23 December

Rabbi Daniel Goldfarb

Where:Moishe House London (message us for full address)
When: 23 December from 19:30 to 21:00



'From the Titanic to Chile: In a Crisis, Who's Saved First?'

Moishe House London and Marom are proud to host a shiur (learning session) with Rabbi Daniel Goldfarb, Director of the Conservative Yeshiva in Jerusalem.

Saturday, 01 January 2011

Shotei Hanevua and friends! A New Years post-Limmud concert

Where: Moishe House London (message us for the full address)
When:Saturday, 01 January 2011 from 17:30 to 22:00

A New Years Night concert and gathering to revive and inspire you forwards into 2011, featuring Roi Levi, founder-singer-songwriter of legendary Israeli band Shotei Hanevua! When Shabbat goes out on New Years Day we'll get going with an interactive multimedia talk and performance from Seth Rogovoy, revealing the prophetic roots of and influence on the music of Bob Dylan. Then Roi will take to the stage with Danny Raphael, playing music from their collaborative project Eser, as well as hits from Shotei Hanevua. Warning: this event will leave you feeling far too good for a New Years Day and is likely to end in a glorious, smile-inducing jam session!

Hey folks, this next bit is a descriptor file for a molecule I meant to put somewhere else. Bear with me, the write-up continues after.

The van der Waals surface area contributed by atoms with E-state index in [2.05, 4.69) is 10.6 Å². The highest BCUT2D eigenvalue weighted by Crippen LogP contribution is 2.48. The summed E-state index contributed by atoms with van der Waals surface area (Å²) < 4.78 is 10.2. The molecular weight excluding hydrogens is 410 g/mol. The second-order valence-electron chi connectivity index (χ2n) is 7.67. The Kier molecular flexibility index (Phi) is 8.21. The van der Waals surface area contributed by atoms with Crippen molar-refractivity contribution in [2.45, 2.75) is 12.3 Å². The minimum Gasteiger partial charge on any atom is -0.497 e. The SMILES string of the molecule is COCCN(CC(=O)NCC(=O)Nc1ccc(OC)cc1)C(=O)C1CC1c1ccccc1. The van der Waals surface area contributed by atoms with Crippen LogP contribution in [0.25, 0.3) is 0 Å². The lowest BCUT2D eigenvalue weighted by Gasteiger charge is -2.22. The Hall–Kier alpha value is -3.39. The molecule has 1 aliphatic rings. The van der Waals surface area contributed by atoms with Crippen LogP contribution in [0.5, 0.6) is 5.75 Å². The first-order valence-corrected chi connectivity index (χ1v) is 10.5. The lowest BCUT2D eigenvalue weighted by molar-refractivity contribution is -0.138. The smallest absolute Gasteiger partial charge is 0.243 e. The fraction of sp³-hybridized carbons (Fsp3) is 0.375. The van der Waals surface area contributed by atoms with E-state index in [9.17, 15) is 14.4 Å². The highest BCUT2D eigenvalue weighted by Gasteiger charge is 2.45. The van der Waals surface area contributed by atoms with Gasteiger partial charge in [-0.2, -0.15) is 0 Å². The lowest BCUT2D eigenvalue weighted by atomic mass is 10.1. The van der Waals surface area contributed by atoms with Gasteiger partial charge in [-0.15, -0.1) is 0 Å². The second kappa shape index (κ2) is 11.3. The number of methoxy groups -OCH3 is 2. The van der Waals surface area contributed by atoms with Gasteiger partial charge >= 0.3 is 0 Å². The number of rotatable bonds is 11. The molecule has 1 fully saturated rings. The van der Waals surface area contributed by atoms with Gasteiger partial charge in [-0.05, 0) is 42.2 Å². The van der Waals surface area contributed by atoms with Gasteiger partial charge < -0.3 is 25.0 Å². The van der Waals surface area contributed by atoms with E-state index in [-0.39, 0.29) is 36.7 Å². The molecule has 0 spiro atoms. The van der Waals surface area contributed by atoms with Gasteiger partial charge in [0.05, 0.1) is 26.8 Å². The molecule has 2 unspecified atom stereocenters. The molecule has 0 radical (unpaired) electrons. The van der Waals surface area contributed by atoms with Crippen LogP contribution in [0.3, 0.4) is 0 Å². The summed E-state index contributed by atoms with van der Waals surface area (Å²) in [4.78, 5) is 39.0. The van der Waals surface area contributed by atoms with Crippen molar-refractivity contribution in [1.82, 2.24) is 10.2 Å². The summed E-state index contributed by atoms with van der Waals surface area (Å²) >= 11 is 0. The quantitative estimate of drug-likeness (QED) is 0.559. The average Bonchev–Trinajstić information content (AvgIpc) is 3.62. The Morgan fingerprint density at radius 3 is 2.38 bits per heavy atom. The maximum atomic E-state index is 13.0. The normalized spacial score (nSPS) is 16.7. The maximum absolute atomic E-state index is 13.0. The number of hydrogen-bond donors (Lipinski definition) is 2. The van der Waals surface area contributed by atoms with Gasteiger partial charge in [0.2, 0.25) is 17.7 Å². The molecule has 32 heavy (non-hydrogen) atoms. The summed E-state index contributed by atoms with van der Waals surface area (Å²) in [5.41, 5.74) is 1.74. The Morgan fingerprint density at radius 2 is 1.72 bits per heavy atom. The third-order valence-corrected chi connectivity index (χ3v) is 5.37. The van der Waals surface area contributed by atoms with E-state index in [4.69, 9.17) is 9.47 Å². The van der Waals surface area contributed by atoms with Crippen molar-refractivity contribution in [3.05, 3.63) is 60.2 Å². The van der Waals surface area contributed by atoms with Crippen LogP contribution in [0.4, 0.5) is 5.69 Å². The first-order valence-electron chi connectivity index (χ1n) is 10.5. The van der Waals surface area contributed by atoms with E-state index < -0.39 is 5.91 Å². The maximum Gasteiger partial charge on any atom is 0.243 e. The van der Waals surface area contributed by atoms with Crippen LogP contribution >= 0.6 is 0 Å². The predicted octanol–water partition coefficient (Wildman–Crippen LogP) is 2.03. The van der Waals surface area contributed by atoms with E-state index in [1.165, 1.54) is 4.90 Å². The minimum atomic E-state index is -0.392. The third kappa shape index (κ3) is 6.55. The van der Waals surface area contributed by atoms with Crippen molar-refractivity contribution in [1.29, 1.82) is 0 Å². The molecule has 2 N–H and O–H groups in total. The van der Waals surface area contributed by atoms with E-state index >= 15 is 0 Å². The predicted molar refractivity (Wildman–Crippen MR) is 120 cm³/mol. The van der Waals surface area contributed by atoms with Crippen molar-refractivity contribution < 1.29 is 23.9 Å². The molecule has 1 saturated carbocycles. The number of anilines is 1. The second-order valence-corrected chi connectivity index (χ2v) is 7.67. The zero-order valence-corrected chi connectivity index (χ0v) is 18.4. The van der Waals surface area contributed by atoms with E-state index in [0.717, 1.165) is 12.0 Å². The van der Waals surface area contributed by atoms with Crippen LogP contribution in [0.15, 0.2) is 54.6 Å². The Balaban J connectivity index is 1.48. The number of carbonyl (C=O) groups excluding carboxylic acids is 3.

Sunday, 23 January 2011

Willesden Green Wassail

Where:Willesden Green High Street
When: Sunday, 23 January 2011 from 14:00 to 17:00



A repeat of last year's great success! Be a part of the incredible local London wassailing, featuring a range of fantastic performers. Join us for a song and story walk through Willesden Green, help us to celebrate our apple tree's first birthday (the one we planted outside the library!), and come to Monsoon Cafe afterwards for hot drinks and chatter.